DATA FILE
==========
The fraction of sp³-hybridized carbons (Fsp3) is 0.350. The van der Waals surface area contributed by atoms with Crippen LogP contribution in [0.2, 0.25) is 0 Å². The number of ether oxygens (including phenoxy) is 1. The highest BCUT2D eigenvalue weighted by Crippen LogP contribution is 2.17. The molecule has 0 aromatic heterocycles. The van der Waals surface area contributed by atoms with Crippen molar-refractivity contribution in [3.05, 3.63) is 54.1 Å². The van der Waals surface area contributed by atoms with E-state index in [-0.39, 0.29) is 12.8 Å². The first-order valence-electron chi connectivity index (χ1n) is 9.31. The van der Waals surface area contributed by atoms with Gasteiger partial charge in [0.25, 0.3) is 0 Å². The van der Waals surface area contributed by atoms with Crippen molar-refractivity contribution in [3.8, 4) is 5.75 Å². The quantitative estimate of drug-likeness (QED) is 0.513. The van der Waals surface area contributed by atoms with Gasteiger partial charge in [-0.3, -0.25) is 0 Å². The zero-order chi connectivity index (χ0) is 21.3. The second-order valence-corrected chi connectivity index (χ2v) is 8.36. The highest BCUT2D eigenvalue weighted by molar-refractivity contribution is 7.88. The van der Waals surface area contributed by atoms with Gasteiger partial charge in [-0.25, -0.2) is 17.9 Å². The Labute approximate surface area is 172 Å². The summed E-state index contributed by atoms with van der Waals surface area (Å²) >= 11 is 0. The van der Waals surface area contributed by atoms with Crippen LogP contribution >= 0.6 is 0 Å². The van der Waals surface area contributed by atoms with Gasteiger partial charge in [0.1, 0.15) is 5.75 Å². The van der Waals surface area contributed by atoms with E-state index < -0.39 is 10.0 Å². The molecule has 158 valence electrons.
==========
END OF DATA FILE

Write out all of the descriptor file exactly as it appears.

The fraction of sp³-hybridized carbons (Fsp3) is 0.350. The van der Waals surface area contributed by atoms with Crippen LogP contribution in [0.2, 0.25) is 0 Å². The number of ether oxygens (including phenoxy) is 1. The highest BCUT2D eigenvalue weighted by Crippen LogP contribution is 2.17. The molecule has 0 aromatic heterocycles. The van der Waals surface area contributed by atoms with Crippen molar-refractivity contribution in [3.05, 3.63) is 54.1 Å². The van der Waals surface area contributed by atoms with E-state index in [-0.39, 0.29) is 12.8 Å². The first-order valence-electron chi connectivity index (χ1n) is 9.31. The van der Waals surface area contributed by atoms with Gasteiger partial charge in [0.25, 0.3) is 0 Å². The van der Waals surface area contributed by atoms with Crippen molar-refractivity contribution in [3.8, 4) is 5.75 Å². The quantitative estimate of drug-likeness (QED) is 0.513. The van der Waals surface area contributed by atoms with Gasteiger partial charge in [-0.3, -0.25) is 0 Å². The zero-order chi connectivity index (χ0) is 21.3. The second-order valence-corrected chi connectivity index (χ2v) is 8.36. The highest BCUT2D eigenvalue weighted by molar-refractivity contribution is 7.88. The van der Waals surface area contributed by atoms with Gasteiger partial charge in [-0.25, -0.2) is 17.9 Å². The Labute approximate surface area is 172 Å². The summed E-state index contributed by atoms with van der Waals surface area (Å²) >= 11 is 0. The van der Waals surface area contributed by atoms with Crippen LogP contribution >= 0.6 is 0 Å². The van der Waals surface area contributed by atoms with Gasteiger partial charge in [0.1, 0.15) is 5.75 Å². The van der Waals surface area contributed by atoms with E-state index < -0.39 is 10.0 Å². The molecule has 158 valence electrons.